Golden Gate Bridge Builders

Joseph B. Strauss - 1874 - 1938

Joseph Strauss studied poetry and economics at the University of Cincinnati, which almost makes sense when you think about it. Standing 5 foot 3 inches, football may have been the wrong extracurricular activity, but a bridge outside his hospital room became the first of many in his mind and future career.

He worked as a draftsman in New Jersey and then Chicago, and was named a “Principal Assistant Engineer”. He specialized in bascule (asymmetrical counterweighted) drawbridges, formed his own company and eventually built 400 of them. He happened to meet with San Francisco's City Engineer at the time of the initial investigations, and soon became the front-runner, perhaps because of his boldly lowball bid of $27,000,000. Even he did not have faith in the suspension bridge idea at first (his design was a homely, chimerical monstrosity) but his unwavering self-confidence and bulldog-like perseverance are probably the major reason any bridge was ever built across the geographical, economic, physical, and political chasms. After 11 years of pushing and pulling, when funding was finally approved, teams in place, and the project finally moving with its own momentum, he collapsed into retreat and seclusion for 6 months of recuperation, leaving the job of overseeing initial construction to Clifford Paine, who he brought in from his Chicago firm. It is no doubt true that the project sapped the life out of him, and “ last the mighty task is done...”, as he wrote in a poem commemorating its completion, could also be his epitaph. He died of a stroke within a year.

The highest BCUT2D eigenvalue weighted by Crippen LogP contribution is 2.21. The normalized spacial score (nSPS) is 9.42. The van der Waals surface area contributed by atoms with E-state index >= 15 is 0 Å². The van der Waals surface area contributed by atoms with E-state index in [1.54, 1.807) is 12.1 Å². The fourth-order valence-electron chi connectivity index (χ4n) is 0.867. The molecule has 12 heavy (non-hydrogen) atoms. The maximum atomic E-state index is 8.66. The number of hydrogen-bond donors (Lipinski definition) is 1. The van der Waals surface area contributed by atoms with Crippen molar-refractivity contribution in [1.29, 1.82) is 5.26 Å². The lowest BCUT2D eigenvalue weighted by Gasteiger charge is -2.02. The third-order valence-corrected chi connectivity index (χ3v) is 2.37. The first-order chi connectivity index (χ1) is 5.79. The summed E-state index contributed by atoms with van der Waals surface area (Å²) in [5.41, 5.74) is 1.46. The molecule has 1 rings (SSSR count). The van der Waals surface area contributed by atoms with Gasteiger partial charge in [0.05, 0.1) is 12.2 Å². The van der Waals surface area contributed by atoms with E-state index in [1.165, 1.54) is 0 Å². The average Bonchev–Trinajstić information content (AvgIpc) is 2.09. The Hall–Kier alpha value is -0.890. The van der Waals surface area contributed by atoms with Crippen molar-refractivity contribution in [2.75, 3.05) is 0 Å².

Charles Ellis – 1876-1949

With Strauss known mainly for utilitarian drawbridges, not awe-inspiring, landscape changing monuments, he needed intellectual clout to build his “team” and Charles Ellis (with Leon Moisseiff) helped shore up his image with the various skeptical factions who needed convincing in the approval process. Working for the American Bridge Company, Ellis had written an influential textbook on framed structures. Working closely with the visionary Leon Moisseiff, most of the heavy engineering work and painstaking calculations for the bridge design were done by Ellis, without the benefit of a computer, or even a simple electronic calculator. Ellis did all of the painstaking calculations needed to create the delicate balance between strength and economy, to create one of the wonders of the world, using only his trusty slide rule and graph paper. But Strauss became impatient with Ellis’ methodical attention to detail, and, in 1931, ordered him to turn in his work and take a vacation. He was then told not to come back to work, and he was removed from all official histories and documentation of the project. Years after being dismissed, he still obsessed about his greatest achievement, spending countless hours going over the numbers again and again, to reassure himself that the structure would be safe as built. The Man who Designed the Golden Gate Bridge spent his remaining years in silent anonymity, but never stopped thinking about it, even revisiting his engineering calculations into his waning years, perhaps worried that the Tacoma Narrows disaster was not unique, but a warning for other large suspension bridges. There is no mention of him on any official plaques or documents, except for one critical blueprint. He died in 1953, and was not widely recognized for his contributions until the 1990’s.

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